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Mastitis is an inflammation of breast tissue that sometimes involves an infection. The inflammation results in breast pain, swelling, warmth and redness. You might also have fever and chills.
Mastitis most commonly affects women who are breast-feeding (lactation mastitis). But mastitis can occur in women who aren't breast-feeding and in men.
Lactation mastitis can cause you to feel run down, making it difficult to care for your baby. Sometimes mastitis leads a mother to wean her baby before she intends to. But continuing to breast-feed, even while taking an antibiotic to treat mastitis, is better for you and your baby.
Signs and symptoms of mastitis can appear suddenly. They may include:
Breast tenderness or warmth to the touch
Thickening of breast tissue, or a breast lump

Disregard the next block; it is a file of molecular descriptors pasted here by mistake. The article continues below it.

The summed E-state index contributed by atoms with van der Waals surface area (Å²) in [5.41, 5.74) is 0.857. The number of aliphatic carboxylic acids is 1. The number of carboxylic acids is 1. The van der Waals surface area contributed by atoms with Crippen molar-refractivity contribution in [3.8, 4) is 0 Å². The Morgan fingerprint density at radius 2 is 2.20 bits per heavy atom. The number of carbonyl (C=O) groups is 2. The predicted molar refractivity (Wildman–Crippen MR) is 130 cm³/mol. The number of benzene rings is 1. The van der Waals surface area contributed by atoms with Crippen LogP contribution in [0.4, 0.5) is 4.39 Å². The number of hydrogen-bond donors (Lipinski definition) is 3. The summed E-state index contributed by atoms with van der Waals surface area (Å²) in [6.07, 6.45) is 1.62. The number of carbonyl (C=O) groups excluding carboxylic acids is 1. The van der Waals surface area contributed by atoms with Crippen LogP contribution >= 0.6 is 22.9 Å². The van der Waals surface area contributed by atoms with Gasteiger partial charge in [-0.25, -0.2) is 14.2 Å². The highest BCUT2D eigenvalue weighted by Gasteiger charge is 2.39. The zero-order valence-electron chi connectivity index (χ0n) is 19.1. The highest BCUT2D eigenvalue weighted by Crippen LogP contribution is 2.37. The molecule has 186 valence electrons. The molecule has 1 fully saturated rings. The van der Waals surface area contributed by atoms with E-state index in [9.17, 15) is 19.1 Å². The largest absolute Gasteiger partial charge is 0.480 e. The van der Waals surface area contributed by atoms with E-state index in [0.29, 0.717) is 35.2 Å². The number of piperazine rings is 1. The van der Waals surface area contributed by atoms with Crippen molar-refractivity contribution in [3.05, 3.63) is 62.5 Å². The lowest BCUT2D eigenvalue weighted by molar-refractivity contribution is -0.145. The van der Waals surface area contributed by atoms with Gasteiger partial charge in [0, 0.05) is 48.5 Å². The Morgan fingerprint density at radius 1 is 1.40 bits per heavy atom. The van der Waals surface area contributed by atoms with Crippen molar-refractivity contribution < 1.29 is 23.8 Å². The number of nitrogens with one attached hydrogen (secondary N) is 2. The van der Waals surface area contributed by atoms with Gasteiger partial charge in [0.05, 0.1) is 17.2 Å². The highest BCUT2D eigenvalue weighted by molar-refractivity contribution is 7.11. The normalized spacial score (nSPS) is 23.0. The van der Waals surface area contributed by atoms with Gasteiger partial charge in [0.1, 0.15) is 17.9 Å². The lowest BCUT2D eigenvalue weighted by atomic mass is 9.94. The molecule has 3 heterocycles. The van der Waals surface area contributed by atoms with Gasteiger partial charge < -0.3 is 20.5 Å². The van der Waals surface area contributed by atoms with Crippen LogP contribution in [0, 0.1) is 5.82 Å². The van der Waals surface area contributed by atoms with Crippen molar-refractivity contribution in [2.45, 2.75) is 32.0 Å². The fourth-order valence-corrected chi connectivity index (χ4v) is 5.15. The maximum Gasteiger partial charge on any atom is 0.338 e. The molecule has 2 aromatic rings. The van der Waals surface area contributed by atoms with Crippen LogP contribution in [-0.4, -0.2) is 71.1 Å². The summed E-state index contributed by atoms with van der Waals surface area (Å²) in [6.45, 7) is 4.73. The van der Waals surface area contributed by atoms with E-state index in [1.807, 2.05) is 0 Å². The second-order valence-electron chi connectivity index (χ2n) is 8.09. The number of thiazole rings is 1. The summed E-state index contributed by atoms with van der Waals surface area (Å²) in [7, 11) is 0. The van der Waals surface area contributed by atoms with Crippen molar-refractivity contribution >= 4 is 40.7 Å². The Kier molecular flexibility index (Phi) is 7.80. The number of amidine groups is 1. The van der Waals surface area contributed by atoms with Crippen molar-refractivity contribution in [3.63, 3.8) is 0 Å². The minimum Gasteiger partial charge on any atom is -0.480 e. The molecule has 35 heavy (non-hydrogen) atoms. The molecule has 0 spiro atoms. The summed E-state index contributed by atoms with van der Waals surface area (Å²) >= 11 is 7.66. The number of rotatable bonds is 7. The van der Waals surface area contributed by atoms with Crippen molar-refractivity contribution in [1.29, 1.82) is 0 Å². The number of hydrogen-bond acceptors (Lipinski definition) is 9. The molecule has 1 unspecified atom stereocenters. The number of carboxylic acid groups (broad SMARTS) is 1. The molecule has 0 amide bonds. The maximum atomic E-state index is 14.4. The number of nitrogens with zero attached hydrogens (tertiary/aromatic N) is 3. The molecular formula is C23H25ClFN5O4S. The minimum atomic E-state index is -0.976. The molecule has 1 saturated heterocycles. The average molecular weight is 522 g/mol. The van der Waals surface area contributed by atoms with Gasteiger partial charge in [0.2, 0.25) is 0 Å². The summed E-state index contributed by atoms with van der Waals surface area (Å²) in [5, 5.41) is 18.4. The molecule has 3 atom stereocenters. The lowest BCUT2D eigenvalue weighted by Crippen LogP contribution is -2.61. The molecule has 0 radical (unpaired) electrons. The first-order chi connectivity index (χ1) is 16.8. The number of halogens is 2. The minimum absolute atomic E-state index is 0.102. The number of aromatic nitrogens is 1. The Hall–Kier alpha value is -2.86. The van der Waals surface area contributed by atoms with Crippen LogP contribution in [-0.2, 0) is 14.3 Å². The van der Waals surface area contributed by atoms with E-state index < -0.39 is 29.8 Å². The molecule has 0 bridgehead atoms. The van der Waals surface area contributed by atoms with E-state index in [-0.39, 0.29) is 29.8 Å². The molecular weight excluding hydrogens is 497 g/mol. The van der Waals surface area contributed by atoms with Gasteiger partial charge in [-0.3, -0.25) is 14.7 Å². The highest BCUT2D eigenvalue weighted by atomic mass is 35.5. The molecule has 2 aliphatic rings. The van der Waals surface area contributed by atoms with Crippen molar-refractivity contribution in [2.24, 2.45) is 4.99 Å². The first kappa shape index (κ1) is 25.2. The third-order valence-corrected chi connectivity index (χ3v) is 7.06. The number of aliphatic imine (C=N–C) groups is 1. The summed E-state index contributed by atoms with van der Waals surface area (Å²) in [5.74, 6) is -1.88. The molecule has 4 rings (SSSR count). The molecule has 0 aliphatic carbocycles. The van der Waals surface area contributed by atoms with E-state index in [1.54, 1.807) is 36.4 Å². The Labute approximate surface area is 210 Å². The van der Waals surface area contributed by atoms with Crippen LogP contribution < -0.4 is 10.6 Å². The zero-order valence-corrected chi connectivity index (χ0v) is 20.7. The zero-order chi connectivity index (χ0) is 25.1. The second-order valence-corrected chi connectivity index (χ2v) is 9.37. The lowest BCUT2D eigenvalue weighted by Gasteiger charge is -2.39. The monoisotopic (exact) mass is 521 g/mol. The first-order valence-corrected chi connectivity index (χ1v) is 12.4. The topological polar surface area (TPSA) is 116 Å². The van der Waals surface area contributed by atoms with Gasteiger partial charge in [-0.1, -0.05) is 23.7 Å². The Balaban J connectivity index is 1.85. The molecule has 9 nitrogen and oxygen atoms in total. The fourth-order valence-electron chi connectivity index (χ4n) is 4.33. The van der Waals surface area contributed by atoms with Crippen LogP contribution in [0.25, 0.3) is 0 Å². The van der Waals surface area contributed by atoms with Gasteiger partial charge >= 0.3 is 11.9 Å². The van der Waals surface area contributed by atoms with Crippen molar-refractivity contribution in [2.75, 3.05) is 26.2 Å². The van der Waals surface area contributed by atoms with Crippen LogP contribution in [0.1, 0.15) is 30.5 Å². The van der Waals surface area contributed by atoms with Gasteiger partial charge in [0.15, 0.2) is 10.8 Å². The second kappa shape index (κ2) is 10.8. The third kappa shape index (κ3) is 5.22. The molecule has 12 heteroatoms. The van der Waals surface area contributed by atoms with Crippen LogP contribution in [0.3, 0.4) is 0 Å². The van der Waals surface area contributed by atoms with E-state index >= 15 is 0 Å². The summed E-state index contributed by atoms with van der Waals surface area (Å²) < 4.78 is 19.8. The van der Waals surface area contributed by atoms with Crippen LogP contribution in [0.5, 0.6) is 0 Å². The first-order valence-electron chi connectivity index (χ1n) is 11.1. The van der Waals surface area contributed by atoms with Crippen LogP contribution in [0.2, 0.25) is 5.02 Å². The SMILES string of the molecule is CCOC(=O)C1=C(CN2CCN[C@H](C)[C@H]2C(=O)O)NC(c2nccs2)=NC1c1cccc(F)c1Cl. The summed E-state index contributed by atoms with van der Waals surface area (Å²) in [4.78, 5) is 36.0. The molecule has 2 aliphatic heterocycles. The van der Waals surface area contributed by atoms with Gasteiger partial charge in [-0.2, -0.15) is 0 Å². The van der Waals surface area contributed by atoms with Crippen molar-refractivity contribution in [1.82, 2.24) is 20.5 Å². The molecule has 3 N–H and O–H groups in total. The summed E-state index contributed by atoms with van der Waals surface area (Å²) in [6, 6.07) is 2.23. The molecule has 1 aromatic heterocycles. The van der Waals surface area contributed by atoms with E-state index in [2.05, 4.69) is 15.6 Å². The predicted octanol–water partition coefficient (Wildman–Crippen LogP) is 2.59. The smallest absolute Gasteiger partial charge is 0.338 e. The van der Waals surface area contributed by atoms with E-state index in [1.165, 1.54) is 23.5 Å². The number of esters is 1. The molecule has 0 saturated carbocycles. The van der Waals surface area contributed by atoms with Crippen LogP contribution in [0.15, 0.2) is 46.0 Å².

Pain or a burning sensation continuously or while breast-feeding
Skin redness, often in a wedge-shaped pattern
Generally feeling ill
Fever of 101 F (38.3 C) or greater
When to see a doctor
See your doctor if you have breast symptoms that concern you.
Milk that is trapped in the breast is the main cause of mastitis. Other causes include:
A blocked milk duct. If a breast doesn't completely empty at feedings, one of your milk ducts can become clogged. The blockage causes milk to back up, leading to breast infection.
Bacteria entering your breast. Bacteria from your skin's surface and baby's mouth can enter the milk ducts through a crack in the skin of your nipple or through a milk duct opening. Stagnant milk in a breast that isn't emptied provides a breeding ground for the bacteria.
Risk factors for mastitis include:
Previous bout of mastitis while breast-feeding
Sore or cracked nipples — although mastitis can develop without broken skin
Wearing a tightfitting bra or putting pressure on your breast when using a seat belt or carrying a heavy bag, which may restrict milk flow
Improper nursing technique
Becoming overly tired or stressed
Mastitis that isn't adequately treated or that is due to a blocked duct can cause a collection of pus (abscess) to develop in your breast. An abscess usually requires surgical drainage.
To avoid this complication, talk to your doctor as soon as you develop signs or symptoms of mastitis.